Tuesday, January 17, 2006

We must stop the Iranians now..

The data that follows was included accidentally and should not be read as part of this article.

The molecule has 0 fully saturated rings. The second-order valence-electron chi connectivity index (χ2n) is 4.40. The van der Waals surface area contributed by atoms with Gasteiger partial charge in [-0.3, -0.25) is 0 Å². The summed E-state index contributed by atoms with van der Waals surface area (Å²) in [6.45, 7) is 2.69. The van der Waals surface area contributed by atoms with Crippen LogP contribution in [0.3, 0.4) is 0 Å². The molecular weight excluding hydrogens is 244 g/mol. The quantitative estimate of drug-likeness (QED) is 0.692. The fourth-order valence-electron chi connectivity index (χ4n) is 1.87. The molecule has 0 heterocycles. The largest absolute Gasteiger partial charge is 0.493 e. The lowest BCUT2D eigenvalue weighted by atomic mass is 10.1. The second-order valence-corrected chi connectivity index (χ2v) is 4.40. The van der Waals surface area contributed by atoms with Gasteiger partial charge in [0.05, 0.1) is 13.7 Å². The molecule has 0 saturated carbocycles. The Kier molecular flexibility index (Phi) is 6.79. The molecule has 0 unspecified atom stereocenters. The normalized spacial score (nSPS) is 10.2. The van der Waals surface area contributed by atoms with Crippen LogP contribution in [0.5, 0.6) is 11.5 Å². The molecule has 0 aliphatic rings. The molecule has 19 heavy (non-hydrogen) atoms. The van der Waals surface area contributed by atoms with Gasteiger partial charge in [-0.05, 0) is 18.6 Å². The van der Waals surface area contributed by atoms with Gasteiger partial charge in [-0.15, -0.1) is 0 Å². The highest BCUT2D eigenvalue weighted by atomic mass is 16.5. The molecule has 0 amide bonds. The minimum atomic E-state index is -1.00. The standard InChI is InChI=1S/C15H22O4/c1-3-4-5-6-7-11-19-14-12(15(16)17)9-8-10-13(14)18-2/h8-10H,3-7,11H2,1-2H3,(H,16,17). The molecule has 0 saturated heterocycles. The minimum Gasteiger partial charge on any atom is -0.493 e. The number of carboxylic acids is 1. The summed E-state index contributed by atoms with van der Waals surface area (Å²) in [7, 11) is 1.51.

From National Review: "Since the discovery of Iran’s clandestine nuclear program nearly three years ago, the West has been divided between two competing views. The first — associated with the United States, and especially with “hard liners” Dick Cheney, Donald Rumsfeld, and John Bolton — was that the IAEA should immediately refer Iran to the U.N. Security Council. Proponents of this approach didn’t assume that a solution would be found in the U.N., but they saw a Security Council referral as a necessary step in demonstrating the seriousness of our resolve to block Iran’s development of nuclear weapons. During those fruitless negotiations, Iran revealed its true designs. If its sole aim were the peaceful production of nuclear power, nothing would have stopped it from accepting the deals Europe offered — which included, among other things, civilian nuclear technology. Instead, Iran refused to make even a single significant concession to the West, all the while issuing dark threats about the consequences of thwarting its “right” to a nuclear program. These provocations have recently been given emphatic punctuation by the Iranian president, Mahmoud Ahmadinejad, who holds that the Holocaust is a “myth” and has called for Israel to be “wiped off the map.” That — combined with Iran’s resumption of research on uranium enrichment — was too much for even Europe to stomach, and the EU-3 announced that negotiations had reached a dead end. In doing so, Europe fully vindicated the “hard line” position within the Bush administration: There is now a trans-Atlantic consensus that Iran cannot be trusted as a negotiating partner, and that its case must be taken up by the Security Council. The choice, Europe seems finally to have realized, is not between a nasty confrontation with Iran now and a negotiated solution later, but rather between a nasty confrontation with Iran now and a much nastier confrontation with Iran later. It is also unclear whether sanctions will be effective. Iran’s highly ideological regime may prove impervious to economic pressures, and it is even possible that sanctions could strengthen the regime by giving the mullahs a means of galvanizing opposition to the West. This seems unlikely, given that one of the Iranian dissident community’s chief complaints against the regime is that its actions have isolated Iran — a perception that economic sanctions are only likely to underscore. But in any case, we must confront the possibility that sanctions will not bring about the desired outcome. For that reason, military action cannot be forsworn. Critics of such a solution point out that Iran’s nuclear facilities are spread out over many locations, as though this were proof that any military campaign would be ineffective. But destroying Iran’s nuclear program would not require destroying every facility. The production of nuclear weapons involves a series of processes, from the mining of Uranium to its enrichment and weaponization to the eventual construction of warheads. Breaking the chain at any point along the way would incapacitate the program — and this is something that could probably accomplished through a vigorous round of air strikes. While we should hope that military action proves unnecessary, we must also understand that it becomes likelier to the very degree that Iran thinks it is unlikely and, accordingly, refuses to accede to Western demands. British foreign secretary Jack Straw’s recent comments ruling out the use of military force are therefore destructive to the interests of peace, as is any signal that the West has resigned itself to the advent of an Iranian nuclear age. President Bush has said repeatedly that the United States will accept no such thing. We take him at his word. For Iran — the world’s most incorrigible state sponsor of Islamic terrorism — to acquire nuclear weapons not only would increase the mullah’s nefarious sway in the region, but would also expose America and her allies to a potentially mortal danger. Iran quite simply must be stopped. That Europe appears to have moved toward this conclusion is cause for limited optimism. But it should in no way attenuate the sense of urgency we feel — or our will to act.

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